13. Silent defenses

    Gene silencing in plants is the result of an unusual interaction between endogenous genes that bear sequence similarity to introduced genes. The phenomenon both complicates and is used to advantage in constructing transgenic plants with specific desired properties. Ratcliff et al. have investigated the mechanisms behind this interaction and find that related mechanisms are used by the plant as a natural defense mechanism against viral infection. In that case, gene silencing limits susceptibility to viruses of related sequence.

  14. Twin thoughts

    Many researchers had assumed that, although there are genetic influences on cognitive ability, they would be overwhelmed by individual experiences and environmental influences that occur as a person ages. Twin studies of children, adolescents, and middle-aged adults have cast doubt on that hypothesis. McClearn et al. used an unusual data set of Swedish twins at least 80 years of age to show that, even at an advanced age, there are still considerable genetic correlations. [See the cover and the Perspective by Gottesman.]

  15. Dechlorinating bacteria

    Tetrachloroethene (TCE) is a common solvent that, because of spills and improper disposal, has become a widespread groundwater pollutant. This toxic solvent can be converted to the nontoxic product ethylene by a mixed microbial culture under anaerobic conditions. Using selective and supplemented media, Maymó-Gatell et al. isolated a coccoid bacterium that can completely dechlorinate TCE to ethylene. This bacterium requires the presence of cell products from other organisms in the mixed culture, underscoring the importance of nutritional interactions between anaerobes. This microorganism, which appears to be a novel eubacterium, might have application in detoxifying tetrachlorethene-polluted areas. [See the Perspective by McCarty.]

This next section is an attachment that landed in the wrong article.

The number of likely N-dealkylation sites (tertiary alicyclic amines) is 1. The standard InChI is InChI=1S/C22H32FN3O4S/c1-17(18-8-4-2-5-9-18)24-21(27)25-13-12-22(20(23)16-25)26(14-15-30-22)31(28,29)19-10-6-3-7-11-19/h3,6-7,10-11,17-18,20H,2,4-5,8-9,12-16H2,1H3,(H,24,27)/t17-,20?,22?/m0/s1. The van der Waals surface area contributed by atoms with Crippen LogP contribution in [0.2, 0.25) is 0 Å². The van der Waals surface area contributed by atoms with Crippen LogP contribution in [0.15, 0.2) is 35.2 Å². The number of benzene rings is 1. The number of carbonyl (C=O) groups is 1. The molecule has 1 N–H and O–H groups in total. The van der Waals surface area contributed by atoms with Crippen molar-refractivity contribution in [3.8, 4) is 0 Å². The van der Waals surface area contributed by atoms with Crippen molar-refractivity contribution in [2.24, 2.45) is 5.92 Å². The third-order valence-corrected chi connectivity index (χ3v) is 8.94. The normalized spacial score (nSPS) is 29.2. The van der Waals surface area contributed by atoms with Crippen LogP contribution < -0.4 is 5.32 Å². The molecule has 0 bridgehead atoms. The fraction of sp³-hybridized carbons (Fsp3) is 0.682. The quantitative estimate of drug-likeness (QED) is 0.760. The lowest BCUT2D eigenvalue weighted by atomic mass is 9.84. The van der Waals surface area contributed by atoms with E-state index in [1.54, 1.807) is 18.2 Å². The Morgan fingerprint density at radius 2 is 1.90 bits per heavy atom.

16. An unkind cut

    Cells die through a series of carefully orchestrated events called apoptosis. Rudel and Bokoch found that the kinase PAK2 (p21-activated kinase 2) is activated through proteolytic cleavage by caspases (cysteine proteases) during Fas- or ceramide-induced apoptosis. This regulation by cleavage is most unusual for this kinase, which is normally activated by a guanosine triphosphatase. The cleavage removes the regulatory region of PAK2, rendering it catalytically active. When PAK2 is inhibited, morphological changes associated with apoptosis are prevented.